Abstract

We present 2.03-2.30 µm near-infrared spectroscopy of Neptune taken 1999 June 2 (UT) with the W.M. Keck Observatory’s near-infrared spectrometer (NIRSPEC) during the commissioning of the instrument. The spectrum is dominated by a bright cloud feature, possibly a storm or upwelling, in the southern hemisphere at approximately 50.◦S latitude. The spectrum also includes light from a dimmer northern feature at approximately 30.◦N latitude. We compare our spectra ( / 2000) of these two features with a simple model of Neptune’s atmosphere. Given our model assumption that the clouds are flat reflecting layers, we find that the top of the bright southern cloud feature sat at a pressure level of 0.14 +0.05 −0.03 bar, and thus this cloud did not extend into the stratosphere (P< 0.1 bar). A similar analysis of the dimmer northern feature gives a cloud-top pressure of 0.084±0.026 bar. This suggests that the features we observed efficiently transport methane to the base of the stratosphere, but do not directly transport methane to the upper stratosphere (P< 10−2 − 10−3 bar) where photolysis occurs. Our observations do not constrain how far these clouds penetrate down into the troposphere. We find that our model fits to the data restrict the fraction of H2 in ortho/para thermodynamic equilibrium to greater than 0.8. (Refer to PDF file for exact formulas).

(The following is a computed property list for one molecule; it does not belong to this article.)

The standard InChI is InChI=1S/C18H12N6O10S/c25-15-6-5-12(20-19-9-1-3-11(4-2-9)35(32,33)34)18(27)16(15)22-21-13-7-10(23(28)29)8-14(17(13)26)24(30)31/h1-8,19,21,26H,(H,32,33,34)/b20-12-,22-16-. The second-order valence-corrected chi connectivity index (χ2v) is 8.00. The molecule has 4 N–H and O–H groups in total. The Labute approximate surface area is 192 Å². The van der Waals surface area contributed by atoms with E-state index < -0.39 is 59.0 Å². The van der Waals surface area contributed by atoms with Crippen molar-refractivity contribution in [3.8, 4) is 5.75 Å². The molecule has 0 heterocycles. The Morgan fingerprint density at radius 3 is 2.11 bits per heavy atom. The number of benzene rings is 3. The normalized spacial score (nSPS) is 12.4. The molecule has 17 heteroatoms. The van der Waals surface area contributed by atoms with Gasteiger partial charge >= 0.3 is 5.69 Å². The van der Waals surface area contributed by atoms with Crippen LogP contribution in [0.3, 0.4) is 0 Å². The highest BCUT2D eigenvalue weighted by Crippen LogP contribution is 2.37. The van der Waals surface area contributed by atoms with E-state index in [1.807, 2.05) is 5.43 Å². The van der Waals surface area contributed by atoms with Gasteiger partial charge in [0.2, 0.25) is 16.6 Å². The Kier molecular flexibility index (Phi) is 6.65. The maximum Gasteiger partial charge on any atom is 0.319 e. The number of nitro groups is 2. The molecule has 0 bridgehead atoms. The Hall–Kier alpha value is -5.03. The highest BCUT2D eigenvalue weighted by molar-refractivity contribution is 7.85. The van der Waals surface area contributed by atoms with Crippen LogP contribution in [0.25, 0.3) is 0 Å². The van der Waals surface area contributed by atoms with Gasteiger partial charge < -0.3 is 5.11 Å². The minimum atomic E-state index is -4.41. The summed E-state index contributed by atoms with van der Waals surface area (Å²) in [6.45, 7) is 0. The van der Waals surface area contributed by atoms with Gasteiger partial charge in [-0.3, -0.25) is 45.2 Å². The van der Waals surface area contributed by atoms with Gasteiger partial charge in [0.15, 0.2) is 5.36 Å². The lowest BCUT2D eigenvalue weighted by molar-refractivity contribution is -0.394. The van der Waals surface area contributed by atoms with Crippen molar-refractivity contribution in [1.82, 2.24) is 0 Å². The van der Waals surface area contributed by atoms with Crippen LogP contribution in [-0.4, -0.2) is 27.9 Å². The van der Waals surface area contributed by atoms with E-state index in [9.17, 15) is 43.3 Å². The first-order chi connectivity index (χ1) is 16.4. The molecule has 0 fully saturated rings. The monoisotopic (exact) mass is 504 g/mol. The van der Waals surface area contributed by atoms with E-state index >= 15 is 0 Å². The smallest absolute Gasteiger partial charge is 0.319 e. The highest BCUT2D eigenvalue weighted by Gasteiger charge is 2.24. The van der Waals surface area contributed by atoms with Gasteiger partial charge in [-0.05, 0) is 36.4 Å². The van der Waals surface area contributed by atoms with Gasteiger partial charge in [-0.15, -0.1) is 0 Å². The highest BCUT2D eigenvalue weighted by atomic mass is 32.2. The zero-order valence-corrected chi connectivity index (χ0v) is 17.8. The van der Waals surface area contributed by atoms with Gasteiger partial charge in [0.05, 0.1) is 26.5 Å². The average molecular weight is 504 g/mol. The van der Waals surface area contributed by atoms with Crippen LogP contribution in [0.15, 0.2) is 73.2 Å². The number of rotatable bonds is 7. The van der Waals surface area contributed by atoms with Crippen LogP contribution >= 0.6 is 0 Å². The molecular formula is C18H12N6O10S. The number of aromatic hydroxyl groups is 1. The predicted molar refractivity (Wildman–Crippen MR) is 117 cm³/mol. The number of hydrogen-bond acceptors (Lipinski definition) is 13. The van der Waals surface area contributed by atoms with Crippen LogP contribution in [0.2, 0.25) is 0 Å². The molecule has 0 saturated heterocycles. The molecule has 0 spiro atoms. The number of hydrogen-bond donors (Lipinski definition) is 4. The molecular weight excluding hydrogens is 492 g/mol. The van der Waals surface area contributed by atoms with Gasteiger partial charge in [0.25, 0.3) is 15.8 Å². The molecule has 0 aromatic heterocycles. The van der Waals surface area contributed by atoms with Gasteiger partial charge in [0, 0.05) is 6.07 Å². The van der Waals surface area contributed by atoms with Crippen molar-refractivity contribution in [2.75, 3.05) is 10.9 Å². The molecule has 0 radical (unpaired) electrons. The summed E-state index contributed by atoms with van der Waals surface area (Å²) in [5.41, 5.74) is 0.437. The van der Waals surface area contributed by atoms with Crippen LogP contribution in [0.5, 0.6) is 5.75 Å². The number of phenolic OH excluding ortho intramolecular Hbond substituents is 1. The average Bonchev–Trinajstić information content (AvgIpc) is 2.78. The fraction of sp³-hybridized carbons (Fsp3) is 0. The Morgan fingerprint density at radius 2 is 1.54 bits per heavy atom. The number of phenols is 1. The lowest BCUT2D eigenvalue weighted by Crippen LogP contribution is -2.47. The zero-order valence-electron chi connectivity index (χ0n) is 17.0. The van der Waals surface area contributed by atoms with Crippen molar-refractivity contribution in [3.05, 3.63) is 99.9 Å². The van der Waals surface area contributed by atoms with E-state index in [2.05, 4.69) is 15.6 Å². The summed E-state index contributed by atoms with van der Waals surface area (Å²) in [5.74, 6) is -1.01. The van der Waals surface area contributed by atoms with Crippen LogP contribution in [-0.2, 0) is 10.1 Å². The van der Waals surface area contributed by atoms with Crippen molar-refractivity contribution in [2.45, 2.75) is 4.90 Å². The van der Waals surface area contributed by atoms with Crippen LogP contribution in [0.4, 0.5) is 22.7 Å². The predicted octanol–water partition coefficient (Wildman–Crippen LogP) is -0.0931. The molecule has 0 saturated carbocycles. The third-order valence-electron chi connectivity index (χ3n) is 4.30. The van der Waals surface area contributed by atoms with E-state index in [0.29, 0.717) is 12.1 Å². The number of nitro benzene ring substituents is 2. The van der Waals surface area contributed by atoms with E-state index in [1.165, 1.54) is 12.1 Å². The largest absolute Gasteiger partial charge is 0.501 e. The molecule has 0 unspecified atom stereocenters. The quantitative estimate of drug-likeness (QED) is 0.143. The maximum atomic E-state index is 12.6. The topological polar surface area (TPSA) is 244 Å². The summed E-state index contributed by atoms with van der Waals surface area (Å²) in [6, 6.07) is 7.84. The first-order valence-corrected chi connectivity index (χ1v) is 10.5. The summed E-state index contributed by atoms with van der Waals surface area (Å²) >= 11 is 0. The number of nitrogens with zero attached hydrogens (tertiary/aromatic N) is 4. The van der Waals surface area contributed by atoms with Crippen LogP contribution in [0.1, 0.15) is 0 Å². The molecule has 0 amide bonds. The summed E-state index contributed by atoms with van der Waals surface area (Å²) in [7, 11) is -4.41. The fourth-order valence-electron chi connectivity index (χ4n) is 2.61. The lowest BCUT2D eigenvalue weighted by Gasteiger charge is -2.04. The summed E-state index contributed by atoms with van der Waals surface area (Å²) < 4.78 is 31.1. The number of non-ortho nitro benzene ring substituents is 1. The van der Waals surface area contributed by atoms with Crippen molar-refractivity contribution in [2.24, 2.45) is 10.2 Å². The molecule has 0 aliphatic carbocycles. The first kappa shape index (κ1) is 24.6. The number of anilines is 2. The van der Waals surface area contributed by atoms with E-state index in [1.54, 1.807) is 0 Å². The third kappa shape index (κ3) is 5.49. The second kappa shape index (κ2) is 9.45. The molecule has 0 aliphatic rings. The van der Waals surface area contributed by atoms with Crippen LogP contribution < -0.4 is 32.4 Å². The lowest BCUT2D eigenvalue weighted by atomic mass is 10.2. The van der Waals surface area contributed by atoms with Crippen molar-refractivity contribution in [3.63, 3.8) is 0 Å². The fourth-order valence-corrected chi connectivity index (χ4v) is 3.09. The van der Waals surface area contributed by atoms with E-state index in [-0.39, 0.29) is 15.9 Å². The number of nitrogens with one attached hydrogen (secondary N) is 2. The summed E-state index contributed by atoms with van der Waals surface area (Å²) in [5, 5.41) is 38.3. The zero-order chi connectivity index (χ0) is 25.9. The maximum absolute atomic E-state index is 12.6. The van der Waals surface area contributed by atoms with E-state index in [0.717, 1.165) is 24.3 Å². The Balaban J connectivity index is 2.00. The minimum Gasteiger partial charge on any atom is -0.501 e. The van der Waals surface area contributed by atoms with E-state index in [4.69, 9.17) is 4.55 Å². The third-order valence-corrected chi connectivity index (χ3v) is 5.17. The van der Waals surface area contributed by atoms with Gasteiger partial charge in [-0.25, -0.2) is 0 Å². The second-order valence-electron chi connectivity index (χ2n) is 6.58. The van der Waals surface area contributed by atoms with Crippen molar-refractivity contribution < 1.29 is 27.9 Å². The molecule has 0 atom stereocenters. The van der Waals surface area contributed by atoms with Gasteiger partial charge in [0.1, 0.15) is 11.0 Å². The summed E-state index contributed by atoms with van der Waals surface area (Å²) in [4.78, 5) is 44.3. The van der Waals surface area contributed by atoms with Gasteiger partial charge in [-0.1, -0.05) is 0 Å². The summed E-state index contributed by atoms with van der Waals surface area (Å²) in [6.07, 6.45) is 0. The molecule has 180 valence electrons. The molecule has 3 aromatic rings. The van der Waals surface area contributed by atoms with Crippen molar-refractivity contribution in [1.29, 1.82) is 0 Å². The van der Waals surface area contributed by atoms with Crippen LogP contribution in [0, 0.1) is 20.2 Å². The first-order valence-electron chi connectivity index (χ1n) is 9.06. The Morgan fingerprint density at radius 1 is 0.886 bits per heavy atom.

Publication Date

2001

Comments

Also archived in: arXiv:astro-ph/0107361 v1 19 Jul 2001 H.G.R. acknowledges support from a NASA GSRP grant funded through NASA Ames Research Center and a Sigma Xi Grant-in-Aid-of-Research from the National Academy of Sciences, through Sigma Xi, The Scientific Research Society.This work was partially supported by the Department of Energy under contract W-405-ENG-48 to the University of California Lawrence Livermore National Laboratory.ISSN:1538-3881 Note: imported from RIT’s Digital Media Library running on DSpace to RIT Scholar Works in February 2014.

Document Type

Article

Department, Program, or Center

School of Physics and Astronomy (COS)

Campus

RIT – Main Campus

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